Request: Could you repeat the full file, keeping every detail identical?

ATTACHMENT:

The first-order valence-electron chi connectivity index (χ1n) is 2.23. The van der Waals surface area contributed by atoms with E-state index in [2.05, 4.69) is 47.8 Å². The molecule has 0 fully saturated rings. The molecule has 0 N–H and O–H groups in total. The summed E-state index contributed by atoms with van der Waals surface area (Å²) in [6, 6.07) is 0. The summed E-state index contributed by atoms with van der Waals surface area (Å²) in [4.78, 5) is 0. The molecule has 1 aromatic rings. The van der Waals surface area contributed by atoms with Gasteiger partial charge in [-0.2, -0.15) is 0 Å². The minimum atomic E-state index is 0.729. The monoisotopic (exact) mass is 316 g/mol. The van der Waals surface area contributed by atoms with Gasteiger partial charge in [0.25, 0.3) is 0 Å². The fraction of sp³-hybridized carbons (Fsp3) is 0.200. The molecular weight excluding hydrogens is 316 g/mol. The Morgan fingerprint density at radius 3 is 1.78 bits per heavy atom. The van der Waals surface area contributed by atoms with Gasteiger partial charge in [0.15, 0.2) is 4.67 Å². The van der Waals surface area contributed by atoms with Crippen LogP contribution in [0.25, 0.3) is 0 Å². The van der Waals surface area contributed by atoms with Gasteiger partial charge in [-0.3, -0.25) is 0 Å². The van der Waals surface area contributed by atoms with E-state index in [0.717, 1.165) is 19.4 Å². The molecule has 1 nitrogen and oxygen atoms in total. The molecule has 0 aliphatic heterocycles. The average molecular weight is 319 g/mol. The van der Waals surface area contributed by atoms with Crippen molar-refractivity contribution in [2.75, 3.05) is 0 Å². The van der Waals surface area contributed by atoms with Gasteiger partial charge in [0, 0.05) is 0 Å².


The first-order valence-electron chi connectivity index (χ1n) is 2.23. The van der Waals surface area contributed by atoms with E-state index in [2.05, 4.69) is 47.8 Å². The molecule has 0 fully saturated rings. The molecule has 0 N–H and O–H groups in total. The summed E-state index contributed by atoms with van der Waals surface area (Å²) in [6, 6.07) is 0. The summed E-state index contributed by atoms with van der Waals surface area (Å²) in [4.78, 5) is 0. The molecule has 1 aromatic rings. The van der Waals surface area contributed by atoms with Gasteiger partial charge in [-0.2, -0.15) is 0 Å². The minimum atomic E-state index is 0.729. The monoisotopic (exact) mass is 316 g/mol. The van der Waals surface area contributed by atoms with Gasteiger partial charge in [0.25, 0.3) is 0 Å². The fraction of sp³-hybridized carbons (Fsp3) is 0.200. The molecular weight excluding hydrogens is 316 g/mol. The Morgan fingerprint density at radius 3 is 1.78 bits per heavy atom. The van der Waals surface area contributed by atoms with Gasteiger partial charge in [0.15, 0.2) is 4.67 Å². The van der Waals surface area contributed by atoms with Crippen LogP contribution in [0.25, 0.3) is 0 Å². The van der Waals surface area contributed by atoms with Gasteiger partial charge in [-0.3, -0.25) is 0 Å². The van der Waals surface area contributed by atoms with E-state index in [0.717, 1.165) is 19.4 Å². The molecule has 1 nitrogen and oxygen atoms in total. The molecule has 0 aliphatic heterocycles. The average molecular weight is 319 g/mol. The van der Waals surface area contributed by atoms with Crippen molar-refractivity contribution in [2.75, 3.05) is 0 Å². The van der Waals surface area contributed by atoms with Gasteiger partial charge in [0, 0.05) is 0 Å².